Plans have changed for a small, storied property in downtown Akron.
The new owner of the nearly 100-year-old building on Exchange Street known as the Printers Club now is seeking to lease space in the two-story structure.
Last spring, the owner, Dean Fongemie, had said he planned to install a coffee shop and convenience store in the building at 53 E. Exchange St., across from the Akron Beacon Journal.
Fongemie paid $110,000 for the building. He said the businesses would attract the growing number of University of Akron students living within blocks of the property, which has been a printers union hall and continues to house a bar with a small, loyal following.
Last week, an “available” sign went up on the building’s exterior.
Ken Woods, a real estate agent with Keller Williams Chervenic Realty in Akron, said Fongemie “has chosen to have someone else run a business out of there and he’s too busy” with his regular job.
Fongemie, a pilot for a local company, could not be reached for comment.
Fongemie, who previously owned businesses in Maine, had indicated he would juggle his pilot’s job while opening the coffee shop and convenience store.
Woods said Fongemie is seeking to lease the vacant portions of the building’s first floor — not the space where the bar is.
Available for lease is 800 square feet at the north end of the building, with an entrance on Wheeler Alley, and another space — the old union hall — that totals about 1,200 square feet. This area has an entrance on Exchange Street and is adjacent to the Printers Club bar.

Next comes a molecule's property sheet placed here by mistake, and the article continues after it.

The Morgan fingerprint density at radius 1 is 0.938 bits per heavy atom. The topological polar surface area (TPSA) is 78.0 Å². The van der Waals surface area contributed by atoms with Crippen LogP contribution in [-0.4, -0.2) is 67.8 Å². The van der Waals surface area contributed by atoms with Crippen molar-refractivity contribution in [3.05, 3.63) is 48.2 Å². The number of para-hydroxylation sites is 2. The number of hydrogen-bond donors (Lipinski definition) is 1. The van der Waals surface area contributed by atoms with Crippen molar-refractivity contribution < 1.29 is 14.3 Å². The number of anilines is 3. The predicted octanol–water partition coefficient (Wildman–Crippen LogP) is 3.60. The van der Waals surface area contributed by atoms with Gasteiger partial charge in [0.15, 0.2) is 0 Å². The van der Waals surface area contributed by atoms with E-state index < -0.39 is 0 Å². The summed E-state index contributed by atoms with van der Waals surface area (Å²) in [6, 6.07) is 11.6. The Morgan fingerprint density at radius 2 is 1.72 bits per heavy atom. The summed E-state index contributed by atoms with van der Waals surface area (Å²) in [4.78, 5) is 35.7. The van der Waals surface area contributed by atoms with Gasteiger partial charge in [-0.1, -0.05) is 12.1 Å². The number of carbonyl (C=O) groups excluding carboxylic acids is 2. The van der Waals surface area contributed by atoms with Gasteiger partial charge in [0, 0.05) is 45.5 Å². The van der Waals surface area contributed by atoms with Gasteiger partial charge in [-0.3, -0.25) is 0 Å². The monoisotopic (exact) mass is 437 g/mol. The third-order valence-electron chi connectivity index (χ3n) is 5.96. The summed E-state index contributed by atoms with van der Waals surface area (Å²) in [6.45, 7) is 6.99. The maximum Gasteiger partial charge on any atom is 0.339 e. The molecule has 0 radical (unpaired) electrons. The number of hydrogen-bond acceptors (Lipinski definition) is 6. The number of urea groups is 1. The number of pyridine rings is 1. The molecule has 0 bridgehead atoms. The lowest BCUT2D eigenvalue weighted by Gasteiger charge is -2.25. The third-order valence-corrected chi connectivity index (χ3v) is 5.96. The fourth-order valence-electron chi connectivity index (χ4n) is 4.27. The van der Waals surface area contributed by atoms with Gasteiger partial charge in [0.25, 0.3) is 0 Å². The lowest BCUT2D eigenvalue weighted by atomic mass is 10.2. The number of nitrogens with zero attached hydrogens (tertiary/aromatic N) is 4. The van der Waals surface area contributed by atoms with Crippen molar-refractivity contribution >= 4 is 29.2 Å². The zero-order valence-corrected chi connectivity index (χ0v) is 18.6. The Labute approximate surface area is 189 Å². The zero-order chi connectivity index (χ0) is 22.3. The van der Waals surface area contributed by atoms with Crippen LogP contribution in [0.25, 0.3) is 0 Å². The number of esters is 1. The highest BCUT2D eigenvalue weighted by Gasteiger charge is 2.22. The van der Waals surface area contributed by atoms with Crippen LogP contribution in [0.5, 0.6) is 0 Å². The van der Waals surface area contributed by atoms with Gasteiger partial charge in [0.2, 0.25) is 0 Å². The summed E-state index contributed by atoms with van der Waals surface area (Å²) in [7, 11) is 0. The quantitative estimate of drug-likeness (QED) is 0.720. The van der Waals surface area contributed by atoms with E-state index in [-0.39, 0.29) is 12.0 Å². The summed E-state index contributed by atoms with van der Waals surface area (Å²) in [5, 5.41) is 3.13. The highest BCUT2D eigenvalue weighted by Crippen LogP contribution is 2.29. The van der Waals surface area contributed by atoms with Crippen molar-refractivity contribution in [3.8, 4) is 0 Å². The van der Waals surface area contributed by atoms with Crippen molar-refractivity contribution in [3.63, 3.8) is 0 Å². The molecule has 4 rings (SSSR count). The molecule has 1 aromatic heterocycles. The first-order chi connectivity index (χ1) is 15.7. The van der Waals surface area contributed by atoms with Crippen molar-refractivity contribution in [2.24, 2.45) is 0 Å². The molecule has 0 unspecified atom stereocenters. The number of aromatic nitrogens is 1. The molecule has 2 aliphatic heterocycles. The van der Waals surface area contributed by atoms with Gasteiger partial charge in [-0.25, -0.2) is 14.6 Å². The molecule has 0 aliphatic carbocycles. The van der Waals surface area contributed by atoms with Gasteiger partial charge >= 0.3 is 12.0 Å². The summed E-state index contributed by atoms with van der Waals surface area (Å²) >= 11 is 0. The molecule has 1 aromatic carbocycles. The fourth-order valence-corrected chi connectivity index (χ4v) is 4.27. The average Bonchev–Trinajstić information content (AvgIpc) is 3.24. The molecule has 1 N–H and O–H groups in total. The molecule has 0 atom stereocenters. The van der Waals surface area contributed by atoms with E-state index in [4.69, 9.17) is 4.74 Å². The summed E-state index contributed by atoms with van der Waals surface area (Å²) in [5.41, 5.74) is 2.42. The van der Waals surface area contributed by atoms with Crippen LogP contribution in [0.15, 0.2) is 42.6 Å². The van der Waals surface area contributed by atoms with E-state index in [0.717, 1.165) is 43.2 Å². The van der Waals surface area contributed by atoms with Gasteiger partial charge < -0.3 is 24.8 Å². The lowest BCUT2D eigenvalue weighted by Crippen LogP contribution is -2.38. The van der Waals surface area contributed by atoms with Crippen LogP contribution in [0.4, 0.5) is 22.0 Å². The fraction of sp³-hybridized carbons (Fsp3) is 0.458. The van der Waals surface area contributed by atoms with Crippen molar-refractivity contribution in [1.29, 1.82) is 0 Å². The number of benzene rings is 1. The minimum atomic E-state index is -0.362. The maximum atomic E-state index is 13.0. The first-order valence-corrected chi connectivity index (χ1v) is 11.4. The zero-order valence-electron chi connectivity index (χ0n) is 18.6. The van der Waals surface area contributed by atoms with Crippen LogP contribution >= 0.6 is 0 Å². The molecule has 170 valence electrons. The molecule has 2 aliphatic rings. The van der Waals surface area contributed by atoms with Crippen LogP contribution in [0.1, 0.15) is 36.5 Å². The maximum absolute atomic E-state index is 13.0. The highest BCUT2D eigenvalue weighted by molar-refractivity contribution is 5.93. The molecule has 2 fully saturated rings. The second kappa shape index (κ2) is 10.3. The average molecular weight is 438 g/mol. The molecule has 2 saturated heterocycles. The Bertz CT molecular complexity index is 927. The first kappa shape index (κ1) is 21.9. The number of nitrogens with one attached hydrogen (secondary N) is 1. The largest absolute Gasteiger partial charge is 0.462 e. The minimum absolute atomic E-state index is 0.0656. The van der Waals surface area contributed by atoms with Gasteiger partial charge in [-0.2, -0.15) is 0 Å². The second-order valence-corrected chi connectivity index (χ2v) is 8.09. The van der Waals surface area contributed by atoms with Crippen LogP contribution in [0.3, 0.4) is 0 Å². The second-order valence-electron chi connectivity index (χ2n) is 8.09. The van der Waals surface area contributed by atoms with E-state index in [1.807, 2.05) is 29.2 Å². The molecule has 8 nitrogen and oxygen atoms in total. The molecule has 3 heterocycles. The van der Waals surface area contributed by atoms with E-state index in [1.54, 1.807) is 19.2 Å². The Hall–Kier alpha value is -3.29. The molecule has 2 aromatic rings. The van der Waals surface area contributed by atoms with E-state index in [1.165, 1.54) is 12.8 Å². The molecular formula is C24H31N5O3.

Woods said Fongemie is willing to divide the former union hall space or expand the smaller area, into the bigger space.
Woods, noting that the building has no parking, said “it’s going to take an unusual client” — one not opposed to the lack of dedicated parking” — to lease the property.
The building has several apartments, which are on the second floor. Woods said he is not handling leasing of the apartments.
The Exchange Street Building’s previous owner, the Akron unit of the International Typographical Union (ITU), bought the row-style brick structure in the 1960s. The now tiny local union had hundreds of members at the time. Some 200 members worked at the Beacon Journal.
In the 1970s, members of the union opened the private Printers Club bar. Nonunion members pay small annual club dues. Fongemie had said earlier the bar, which is open Monday through Friday at 3 p.m., attracts people who work nearby and could stay rent free until May 1 and was welcome to remain after that day as a paying tenant.
Katie Byard can be reached at 330-996-3781 or email@example.com.